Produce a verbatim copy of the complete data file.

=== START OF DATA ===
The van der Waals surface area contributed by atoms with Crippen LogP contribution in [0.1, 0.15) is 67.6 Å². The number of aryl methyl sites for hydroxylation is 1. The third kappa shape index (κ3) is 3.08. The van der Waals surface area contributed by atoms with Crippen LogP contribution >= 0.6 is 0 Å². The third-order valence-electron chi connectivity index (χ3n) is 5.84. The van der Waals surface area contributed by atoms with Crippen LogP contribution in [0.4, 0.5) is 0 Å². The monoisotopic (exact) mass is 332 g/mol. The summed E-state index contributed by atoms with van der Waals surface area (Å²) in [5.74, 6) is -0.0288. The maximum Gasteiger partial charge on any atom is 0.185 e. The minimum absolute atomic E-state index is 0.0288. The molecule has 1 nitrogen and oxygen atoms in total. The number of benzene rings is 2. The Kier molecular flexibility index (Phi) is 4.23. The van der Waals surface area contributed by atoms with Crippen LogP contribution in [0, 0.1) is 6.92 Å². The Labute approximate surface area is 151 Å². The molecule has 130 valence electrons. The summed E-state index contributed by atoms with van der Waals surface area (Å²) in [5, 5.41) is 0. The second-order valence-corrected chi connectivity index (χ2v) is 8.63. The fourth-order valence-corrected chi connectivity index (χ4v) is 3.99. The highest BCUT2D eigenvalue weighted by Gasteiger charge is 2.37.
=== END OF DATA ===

The van der Waals surface area contributed by atoms with Crippen LogP contribution in [0.1, 0.15) is 67.6 Å². The number of aryl methyl sites for hydroxylation is 1. The third kappa shape index (κ3) is 3.08. The van der Waals surface area contributed by atoms with Crippen LogP contribution >= 0.6 is 0 Å². The third-order valence-electron chi connectivity index (χ3n) is 5.84. The van der Waals surface area contributed by atoms with Crippen LogP contribution in [0.4, 0.5) is 0 Å². The monoisotopic (exact) mass is 332 g/mol. The summed E-state index contributed by atoms with van der Waals surface area (Å²) in [5.74, 6) is -0.0288. The maximum Gasteiger partial charge on any atom is 0.185 e. The minimum absolute atomic E-state index is 0.0288. The molecule has 1 nitrogen and oxygen atoms in total. The number of benzene rings is 2. The Kier molecular flexibility index (Phi) is 4.23. The van der Waals surface area contributed by atoms with Crippen LogP contribution in [0, 0.1) is 6.92 Å². The Labute approximate surface area is 151 Å². The molecule has 130 valence electrons. The summed E-state index contributed by atoms with van der Waals surface area (Å²) in [5, 5.41) is 0. The second-order valence-corrected chi connectivity index (χ2v) is 8.63. The fourth-order valence-corrected chi connectivity index (χ4v) is 3.99. The highest BCUT2D eigenvalue weighted by Gasteiger charge is 2.37.